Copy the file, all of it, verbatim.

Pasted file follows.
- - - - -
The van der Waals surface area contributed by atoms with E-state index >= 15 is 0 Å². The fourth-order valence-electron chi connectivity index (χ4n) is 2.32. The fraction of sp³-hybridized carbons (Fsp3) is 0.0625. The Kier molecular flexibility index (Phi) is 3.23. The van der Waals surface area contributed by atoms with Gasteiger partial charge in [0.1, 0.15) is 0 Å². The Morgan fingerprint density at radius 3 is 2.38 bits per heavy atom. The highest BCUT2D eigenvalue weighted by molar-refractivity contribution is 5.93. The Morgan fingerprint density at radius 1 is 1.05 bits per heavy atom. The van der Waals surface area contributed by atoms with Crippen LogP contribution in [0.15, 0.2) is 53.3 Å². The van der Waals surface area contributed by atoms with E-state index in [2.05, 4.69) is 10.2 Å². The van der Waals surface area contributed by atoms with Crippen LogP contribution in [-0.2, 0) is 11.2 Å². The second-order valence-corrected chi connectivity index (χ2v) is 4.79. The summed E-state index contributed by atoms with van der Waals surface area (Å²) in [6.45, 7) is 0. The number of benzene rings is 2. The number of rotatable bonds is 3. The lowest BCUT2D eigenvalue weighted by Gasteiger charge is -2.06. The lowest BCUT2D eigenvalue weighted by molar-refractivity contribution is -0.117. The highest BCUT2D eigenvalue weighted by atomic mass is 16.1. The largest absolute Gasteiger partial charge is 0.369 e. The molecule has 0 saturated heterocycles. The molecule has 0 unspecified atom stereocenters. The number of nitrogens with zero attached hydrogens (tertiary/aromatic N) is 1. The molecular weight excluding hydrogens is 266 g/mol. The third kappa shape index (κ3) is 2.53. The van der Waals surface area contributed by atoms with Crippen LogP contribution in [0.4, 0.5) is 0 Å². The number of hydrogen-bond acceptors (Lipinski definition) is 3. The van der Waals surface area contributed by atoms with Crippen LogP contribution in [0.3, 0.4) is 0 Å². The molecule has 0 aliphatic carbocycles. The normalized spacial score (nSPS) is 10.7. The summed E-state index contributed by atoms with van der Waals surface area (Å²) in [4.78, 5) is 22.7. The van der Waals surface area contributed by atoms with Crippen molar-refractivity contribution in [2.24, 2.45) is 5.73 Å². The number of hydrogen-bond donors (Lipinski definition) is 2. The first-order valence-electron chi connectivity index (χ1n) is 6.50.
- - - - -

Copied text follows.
The van der Waals surface area contributed by atoms with E-state index >= 15 is 0 Å². The fourth-order valence-electron chi connectivity index (χ4n) is 2.32. The fraction of sp³-hybridized carbons (Fsp3) is 0.0625. The Kier molecular flexibility index (Phi) is 3.23. The van der Waals surface area contributed by atoms with Gasteiger partial charge in [0.1, 0.15) is 0 Å². The Morgan fingerprint density at radius 3 is 2.38 bits per heavy atom. The highest BCUT2D eigenvalue weighted by molar-refractivity contribution is 5.93. The Morgan fingerprint density at radius 1 is 1.05 bits per heavy atom. The van der Waals surface area contributed by atoms with Crippen LogP contribution in [0.15, 0.2) is 53.3 Å². The van der Waals surface area contributed by atoms with E-state index in [2.05, 4.69) is 10.2 Å². The van der Waals surface area contributed by atoms with Crippen LogP contribution in [-0.2, 0) is 11.2 Å². The second-order valence-corrected chi connectivity index (χ2v) is 4.79. The summed E-state index contributed by atoms with van der Waals surface area (Å²) in [6.45, 7) is 0. The number of benzene rings is 2. The number of rotatable bonds is 3. The lowest BCUT2D eigenvalue weighted by Gasteiger charge is -2.06. The lowest BCUT2D eigenvalue weighted by molar-refractivity contribution is -0.117. The highest BCUT2D eigenvalue weighted by atomic mass is 16.1. The largest absolute Gasteiger partial charge is 0.369 e. The molecule has 0 saturated heterocycles. The molecule has 0 unspecified atom stereocenters. The number of nitrogens with zero attached hydrogens (tertiary/aromatic N) is 1. The molecular weight excluding hydrogens is 266 g/mol. The third kappa shape index (κ3) is 2.53. The van der Waals surface area contributed by atoms with Crippen LogP contribution in [0.4, 0.5) is 0 Å². The number of hydrogen-bond acceptors (Lipinski definition) is 3. The van der Waals surface area contributed by atoms with Crippen LogP contribution in [0.3, 0.4) is 0 Å². The molecule has 0 aliphatic carbocycles. The normalized spacial score (nSPS) is 10.7. The summed E-state index contributed by atoms with van der Waals surface area (Å²) in [4.78, 5) is 22.7. The van der Waals surface area contributed by atoms with Crippen molar-refractivity contribution in [2.24, 2.45) is 5.73 Å². The number of hydrogen-bond donors (Lipinski definition) is 2. The first-order valence-electron chi connectivity index (χ1n) is 6.50.